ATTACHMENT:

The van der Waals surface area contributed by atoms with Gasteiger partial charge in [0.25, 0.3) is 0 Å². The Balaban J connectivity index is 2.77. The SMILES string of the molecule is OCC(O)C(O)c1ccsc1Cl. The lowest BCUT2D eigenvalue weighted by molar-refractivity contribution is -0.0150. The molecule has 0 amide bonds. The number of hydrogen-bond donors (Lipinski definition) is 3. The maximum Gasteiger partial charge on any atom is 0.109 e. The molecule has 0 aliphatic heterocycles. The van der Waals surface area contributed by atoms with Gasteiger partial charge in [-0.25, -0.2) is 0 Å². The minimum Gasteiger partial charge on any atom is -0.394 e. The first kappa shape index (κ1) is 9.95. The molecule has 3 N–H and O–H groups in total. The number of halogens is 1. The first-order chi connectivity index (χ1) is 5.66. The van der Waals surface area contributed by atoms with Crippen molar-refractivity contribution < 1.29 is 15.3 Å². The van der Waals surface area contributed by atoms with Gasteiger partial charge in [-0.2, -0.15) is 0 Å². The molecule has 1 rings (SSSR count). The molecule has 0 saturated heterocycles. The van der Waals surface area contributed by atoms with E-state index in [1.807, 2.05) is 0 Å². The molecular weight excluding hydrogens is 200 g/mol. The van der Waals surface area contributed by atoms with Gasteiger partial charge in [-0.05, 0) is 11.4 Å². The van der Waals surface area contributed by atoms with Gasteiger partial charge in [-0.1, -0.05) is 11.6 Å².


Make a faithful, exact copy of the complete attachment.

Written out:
The van der Waals surface area contributed by atoms with Gasteiger partial charge in [0.25, 0.3) is 0 Å². The Balaban J connectivity index is 2.77. The SMILES string of the molecule is OCC(O)C(O)c1ccsc1Cl. The lowest BCUT2D eigenvalue weighted by molar-refractivity contribution is -0.0150. The molecule has 0 amide bonds. The number of hydrogen-bond donors (Lipinski definition) is 3. The maximum Gasteiger partial charge on any atom is 0.109 e. The molecule has 0 aliphatic heterocycles. The van der Waals surface area contributed by atoms with Gasteiger partial charge in [-0.25, -0.2) is 0 Å². The minimum Gasteiger partial charge on any atom is -0.394 e. The first kappa shape index (κ1) is 9.95. The molecule has 3 N–H and O–H groups in total. The number of halogens is 1. The first-order chi connectivity index (χ1) is 5.66. The van der Waals surface area contributed by atoms with Crippen molar-refractivity contribution < 1.29 is 15.3 Å². The van der Waals surface area contributed by atoms with Gasteiger partial charge in [-0.2, -0.15) is 0 Å². The molecule has 1 rings (SSSR count). The molecule has 0 saturated heterocycles. The van der Waals surface area contributed by atoms with E-state index in [1.807, 2.05) is 0 Å². The molecular weight excluding hydrogens is 200 g/mol. The van der Waals surface area contributed by atoms with Gasteiger partial charge in [-0.05, 0) is 11.4 Å². The van der Waals surface area contributed by atoms with Gasteiger partial charge in [-0.1, -0.05) is 11.6 Å².